Call for unhealthy to 'delay pregnancy'
Health professionals should ask men and women every year if they are planning a pregnancy, a health expert has said.
Dr Jonathan Sher said those who smoke, take drugs or are obese should be asked to consider delaying pregnancy.
In a report for NHS Greater Glasgow and Clyde, he said the change was needed to ensure more babies are born into healthy circumstances.
Any intervention was not about "shaming and blaming" women but empowering prospective parents, the research said.
It is based on an initiative by the Oregon Foundation for Reproductive Health in the United States.
Dr Sher, who is also Scotland director of the Wave Trust, said all prospective parents wanted a safe pregnancy, a healthy baby and a rewarding parenthood.
He told BBC Radio's Good Morning Scotland programme: "There are two ways of not having a risky pregnancy and not having an unhealthy baby. One is to do everything you can on the positive side to ensure good outcomes but the other is to not get pregnant."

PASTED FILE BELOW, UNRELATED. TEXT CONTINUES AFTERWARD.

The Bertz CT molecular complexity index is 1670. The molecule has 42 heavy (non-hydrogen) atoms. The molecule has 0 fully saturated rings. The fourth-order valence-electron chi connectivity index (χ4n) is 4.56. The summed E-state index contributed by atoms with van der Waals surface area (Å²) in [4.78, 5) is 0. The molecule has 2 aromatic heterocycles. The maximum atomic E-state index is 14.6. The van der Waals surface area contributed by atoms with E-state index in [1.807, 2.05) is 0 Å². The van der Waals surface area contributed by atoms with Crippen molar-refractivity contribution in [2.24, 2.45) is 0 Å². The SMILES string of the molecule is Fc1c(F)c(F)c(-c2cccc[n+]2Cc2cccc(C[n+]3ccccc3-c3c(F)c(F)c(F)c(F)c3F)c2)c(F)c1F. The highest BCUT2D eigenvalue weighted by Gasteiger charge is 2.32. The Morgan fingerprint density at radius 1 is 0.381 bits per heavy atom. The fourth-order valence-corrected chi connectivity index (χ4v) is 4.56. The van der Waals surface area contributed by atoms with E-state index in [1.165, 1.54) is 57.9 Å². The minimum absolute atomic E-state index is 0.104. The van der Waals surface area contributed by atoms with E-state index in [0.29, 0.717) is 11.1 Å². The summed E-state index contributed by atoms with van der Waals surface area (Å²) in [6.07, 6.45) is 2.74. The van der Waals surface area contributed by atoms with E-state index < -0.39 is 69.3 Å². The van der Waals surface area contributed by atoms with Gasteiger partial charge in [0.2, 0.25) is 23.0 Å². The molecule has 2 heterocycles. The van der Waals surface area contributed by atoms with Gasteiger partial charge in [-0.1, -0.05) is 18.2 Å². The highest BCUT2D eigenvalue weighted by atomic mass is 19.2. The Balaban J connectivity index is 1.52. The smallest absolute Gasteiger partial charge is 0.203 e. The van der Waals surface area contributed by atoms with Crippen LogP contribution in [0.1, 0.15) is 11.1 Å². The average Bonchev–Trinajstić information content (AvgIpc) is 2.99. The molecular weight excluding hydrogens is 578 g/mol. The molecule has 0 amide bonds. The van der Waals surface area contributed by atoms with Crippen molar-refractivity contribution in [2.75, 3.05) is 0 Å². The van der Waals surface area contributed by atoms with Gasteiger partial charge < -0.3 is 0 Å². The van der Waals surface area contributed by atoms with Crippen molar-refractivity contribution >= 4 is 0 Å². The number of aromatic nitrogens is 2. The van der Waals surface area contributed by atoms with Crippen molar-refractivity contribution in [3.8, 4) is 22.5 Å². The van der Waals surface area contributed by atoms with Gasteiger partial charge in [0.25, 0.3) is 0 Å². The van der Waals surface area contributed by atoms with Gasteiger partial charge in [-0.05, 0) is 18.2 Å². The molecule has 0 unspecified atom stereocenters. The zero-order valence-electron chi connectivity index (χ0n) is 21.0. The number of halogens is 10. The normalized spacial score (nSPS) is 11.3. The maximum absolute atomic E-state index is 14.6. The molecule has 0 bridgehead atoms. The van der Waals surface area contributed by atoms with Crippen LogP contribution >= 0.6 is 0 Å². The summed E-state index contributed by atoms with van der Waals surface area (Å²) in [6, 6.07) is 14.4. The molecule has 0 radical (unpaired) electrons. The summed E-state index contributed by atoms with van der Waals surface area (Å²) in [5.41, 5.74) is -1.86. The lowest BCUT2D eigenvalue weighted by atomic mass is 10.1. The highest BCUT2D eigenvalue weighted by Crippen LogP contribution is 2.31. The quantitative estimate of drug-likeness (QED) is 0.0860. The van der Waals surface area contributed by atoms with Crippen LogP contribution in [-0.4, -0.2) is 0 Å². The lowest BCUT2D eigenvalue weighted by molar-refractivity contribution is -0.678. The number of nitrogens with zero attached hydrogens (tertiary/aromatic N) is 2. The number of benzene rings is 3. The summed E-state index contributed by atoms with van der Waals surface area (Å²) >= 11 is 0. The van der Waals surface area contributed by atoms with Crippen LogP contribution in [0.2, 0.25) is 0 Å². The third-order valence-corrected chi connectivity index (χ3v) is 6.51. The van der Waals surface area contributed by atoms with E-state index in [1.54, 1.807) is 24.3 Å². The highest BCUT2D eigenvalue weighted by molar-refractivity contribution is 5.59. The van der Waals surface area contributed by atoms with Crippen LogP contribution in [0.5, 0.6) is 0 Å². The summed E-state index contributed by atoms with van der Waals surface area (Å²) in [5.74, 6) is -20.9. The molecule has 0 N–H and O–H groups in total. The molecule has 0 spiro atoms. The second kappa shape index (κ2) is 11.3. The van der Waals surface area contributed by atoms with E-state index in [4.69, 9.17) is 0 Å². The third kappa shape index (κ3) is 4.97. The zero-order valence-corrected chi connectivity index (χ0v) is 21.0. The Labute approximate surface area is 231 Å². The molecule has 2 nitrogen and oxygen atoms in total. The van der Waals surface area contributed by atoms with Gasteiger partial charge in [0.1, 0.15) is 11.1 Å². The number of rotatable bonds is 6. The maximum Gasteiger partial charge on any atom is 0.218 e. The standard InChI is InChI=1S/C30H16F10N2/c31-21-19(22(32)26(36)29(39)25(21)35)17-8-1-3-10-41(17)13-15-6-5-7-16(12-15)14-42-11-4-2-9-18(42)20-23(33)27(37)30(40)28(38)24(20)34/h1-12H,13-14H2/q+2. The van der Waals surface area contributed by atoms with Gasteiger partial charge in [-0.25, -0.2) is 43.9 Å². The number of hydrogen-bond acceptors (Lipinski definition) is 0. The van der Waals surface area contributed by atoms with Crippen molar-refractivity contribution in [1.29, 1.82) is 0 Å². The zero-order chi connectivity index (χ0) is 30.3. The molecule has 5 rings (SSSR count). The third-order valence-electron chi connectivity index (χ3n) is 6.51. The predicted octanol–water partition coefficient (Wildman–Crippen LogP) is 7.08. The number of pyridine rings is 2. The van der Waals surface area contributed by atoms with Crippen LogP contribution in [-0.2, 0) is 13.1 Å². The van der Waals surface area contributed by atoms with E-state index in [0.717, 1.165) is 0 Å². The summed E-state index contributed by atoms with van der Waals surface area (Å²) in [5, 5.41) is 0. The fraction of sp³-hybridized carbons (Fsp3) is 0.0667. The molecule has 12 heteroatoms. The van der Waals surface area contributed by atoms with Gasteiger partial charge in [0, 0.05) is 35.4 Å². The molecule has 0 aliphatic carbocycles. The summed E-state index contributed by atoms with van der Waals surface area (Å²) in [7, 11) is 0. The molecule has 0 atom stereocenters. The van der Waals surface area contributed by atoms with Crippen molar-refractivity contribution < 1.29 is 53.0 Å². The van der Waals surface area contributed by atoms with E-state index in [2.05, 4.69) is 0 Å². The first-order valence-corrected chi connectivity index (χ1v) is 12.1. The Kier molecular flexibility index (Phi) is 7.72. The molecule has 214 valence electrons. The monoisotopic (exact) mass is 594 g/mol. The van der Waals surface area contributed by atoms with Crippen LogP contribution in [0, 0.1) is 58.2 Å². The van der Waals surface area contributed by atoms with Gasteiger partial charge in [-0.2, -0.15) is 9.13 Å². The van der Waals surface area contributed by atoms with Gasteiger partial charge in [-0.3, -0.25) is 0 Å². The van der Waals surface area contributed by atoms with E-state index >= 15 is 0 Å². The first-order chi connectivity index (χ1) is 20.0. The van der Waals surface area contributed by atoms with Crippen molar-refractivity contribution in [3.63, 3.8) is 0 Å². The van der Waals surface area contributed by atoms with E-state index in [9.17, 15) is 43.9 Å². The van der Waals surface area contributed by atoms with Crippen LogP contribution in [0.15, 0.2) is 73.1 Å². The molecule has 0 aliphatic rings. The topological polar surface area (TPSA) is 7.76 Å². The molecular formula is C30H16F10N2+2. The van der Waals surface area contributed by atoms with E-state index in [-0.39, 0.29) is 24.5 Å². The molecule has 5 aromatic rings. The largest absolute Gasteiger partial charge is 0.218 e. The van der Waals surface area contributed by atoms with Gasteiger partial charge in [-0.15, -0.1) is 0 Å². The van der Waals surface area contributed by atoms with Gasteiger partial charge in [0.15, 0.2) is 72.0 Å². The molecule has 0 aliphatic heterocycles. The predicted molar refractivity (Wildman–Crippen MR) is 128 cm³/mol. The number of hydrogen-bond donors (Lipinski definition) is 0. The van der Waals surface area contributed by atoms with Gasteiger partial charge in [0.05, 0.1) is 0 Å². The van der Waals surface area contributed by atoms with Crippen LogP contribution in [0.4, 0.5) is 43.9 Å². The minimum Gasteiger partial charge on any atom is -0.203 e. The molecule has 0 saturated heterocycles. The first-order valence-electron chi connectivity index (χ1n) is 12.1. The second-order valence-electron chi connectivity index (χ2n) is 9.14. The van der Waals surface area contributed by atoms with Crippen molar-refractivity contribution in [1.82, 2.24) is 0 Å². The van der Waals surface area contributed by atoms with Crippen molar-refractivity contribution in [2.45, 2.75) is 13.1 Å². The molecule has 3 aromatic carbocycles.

He said the report was fundamentally about what the government, families and communities could do to help the next generation of parents and children be as healthy as possible.
That meant sometimes it was a "good idea" to delay pregnancy for those who had significant health of behaviour problems until they had the help they needed.
"It's not a matter of somebody making a judgement about others, there's absolutely nothing in this report that's about naming, shaming and blaming women or prospective parents," he said.
"It is about helping them to become better informed and empowered to make the best decisions about their own reproductive lives and their own future plans as parents. It is helping them to get what they already want, not imposing upon them."
NHS Greater Glasgow and Clyde said the pregnancy statistics highlighted in the report mirrored Glasgow and Scotland's poor health profile and reinforced the need to tackle "stubborn issues" like poverty, healthy behaviour and diet.
A spokeswoman added: "The report highlights the importance of this issue. At present there is no international evidence of effective interventions that improve pre-conception health of both future parents, the pregnancy outcomes and the health of the child.
"There is clearly a need to work with the wider international networks to create an evidence base for effective interventions."